State considers health insurance for students

by Lesley Politi on December 4, 2008

SALT LAKE CITY (AP) – Some state officials are trying to decide whether all college students should be required to have health insurance.

About18 percent of Utah residents between 18 and 34 are uninsured, the highest rate in the state, according to a 2008 Utah Healthcare Access Survey.

John T. Nielsen, Gov. Jon Huntsman’s adviser on health care, said plans for a low-cost health insurance plan for students could be presented to the Legislature in the upcoming session.

“It would be a product design that would certainly eliminate state mandates (for certain coverage areas) and have a very narrow network,” he said. The program would cover four to five types of care “that are essential to make insurance really insurance.”

The program would likely try to take advantage of existing student health centers and, in some cases, contract with local providers to create health care networks, he said.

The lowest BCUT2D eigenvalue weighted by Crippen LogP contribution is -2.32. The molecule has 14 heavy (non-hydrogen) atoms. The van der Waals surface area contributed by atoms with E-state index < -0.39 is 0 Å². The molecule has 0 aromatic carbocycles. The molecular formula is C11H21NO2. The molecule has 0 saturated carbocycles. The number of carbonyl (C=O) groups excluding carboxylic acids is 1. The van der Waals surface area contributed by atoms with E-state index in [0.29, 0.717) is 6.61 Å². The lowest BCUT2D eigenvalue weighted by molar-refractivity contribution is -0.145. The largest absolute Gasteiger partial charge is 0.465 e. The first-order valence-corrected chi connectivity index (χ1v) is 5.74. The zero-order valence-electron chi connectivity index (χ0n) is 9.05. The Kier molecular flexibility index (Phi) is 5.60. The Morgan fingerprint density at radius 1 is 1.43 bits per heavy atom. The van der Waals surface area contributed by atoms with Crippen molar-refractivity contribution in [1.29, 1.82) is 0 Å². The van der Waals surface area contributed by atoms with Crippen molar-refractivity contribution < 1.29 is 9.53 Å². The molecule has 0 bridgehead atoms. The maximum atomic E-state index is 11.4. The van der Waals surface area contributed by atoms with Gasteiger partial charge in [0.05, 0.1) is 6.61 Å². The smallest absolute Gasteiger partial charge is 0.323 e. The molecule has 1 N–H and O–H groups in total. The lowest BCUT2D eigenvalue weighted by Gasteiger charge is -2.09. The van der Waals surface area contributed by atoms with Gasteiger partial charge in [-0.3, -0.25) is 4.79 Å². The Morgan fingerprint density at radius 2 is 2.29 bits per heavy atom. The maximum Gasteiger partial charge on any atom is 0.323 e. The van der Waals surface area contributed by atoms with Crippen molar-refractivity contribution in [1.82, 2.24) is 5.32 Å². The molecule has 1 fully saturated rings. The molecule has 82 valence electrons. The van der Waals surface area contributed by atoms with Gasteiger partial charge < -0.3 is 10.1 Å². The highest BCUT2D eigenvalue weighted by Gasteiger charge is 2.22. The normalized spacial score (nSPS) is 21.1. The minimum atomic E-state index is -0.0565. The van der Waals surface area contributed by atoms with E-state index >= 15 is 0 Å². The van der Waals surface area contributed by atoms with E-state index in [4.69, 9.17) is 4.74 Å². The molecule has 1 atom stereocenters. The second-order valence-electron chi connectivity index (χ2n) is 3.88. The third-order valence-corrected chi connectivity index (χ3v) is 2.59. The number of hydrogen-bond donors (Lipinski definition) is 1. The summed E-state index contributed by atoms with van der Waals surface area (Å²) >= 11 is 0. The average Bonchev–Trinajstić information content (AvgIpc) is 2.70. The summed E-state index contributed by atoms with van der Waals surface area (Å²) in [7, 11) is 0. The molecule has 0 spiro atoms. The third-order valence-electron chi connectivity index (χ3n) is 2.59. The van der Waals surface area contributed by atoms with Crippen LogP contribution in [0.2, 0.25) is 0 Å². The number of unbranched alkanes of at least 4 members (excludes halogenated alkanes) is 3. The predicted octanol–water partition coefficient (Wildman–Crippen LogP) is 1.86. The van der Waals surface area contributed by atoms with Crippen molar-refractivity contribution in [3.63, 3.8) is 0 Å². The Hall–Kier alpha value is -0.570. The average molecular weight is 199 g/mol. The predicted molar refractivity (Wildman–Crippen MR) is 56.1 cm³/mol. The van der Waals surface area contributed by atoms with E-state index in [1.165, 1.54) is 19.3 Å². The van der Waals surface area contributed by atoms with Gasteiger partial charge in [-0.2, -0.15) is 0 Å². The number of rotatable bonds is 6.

Jim Davis, director of Utah State’s Student Health and Wellness Center, said only a small percentage of students can’t afford health care. Most simply decided not to get it.

Younger people tend to be healthier but also more prone to traumatic injuries. Officials with the Utah Department of Health’s Violence and Injury Prevention Program said 15 to 24 year olds make up the largest chunk of people hospitalized and visiting the emergency room.

“There is a concept of invulnerability, but in reality there’s not one of them who is safe,” Davis said.

Moving toward mandatory coverage for college students will require every public school to participate, said Kerry Hill, the University of Utah’s student health insurance manager.

The university learned that lesson in the 1990s when it mandated coverage as part of a three-year plan. Utah State rented billboards near its competitor’s campus, advertising cheaper education and no requirement for health care coverage.

Now the University of Utah – where 16 to 20 percent of students are uninsured – offers a plan for about $1,300 per year, about three times more than one at Brigham Young University.

“It’s really people on a voluntary plan who are sick,” Hill said. “They buy it because it’s the only insurance they could get, basically.”

Daniel O’Neill, a junior at BYU, said he’d rather not have coverage, which BYU has required since 1989.

“I would consider myself healthy,” O’Neill said, “which is kind of why I wouldn’t normally (have health insurance) because I figure I’d never use it anyway.”




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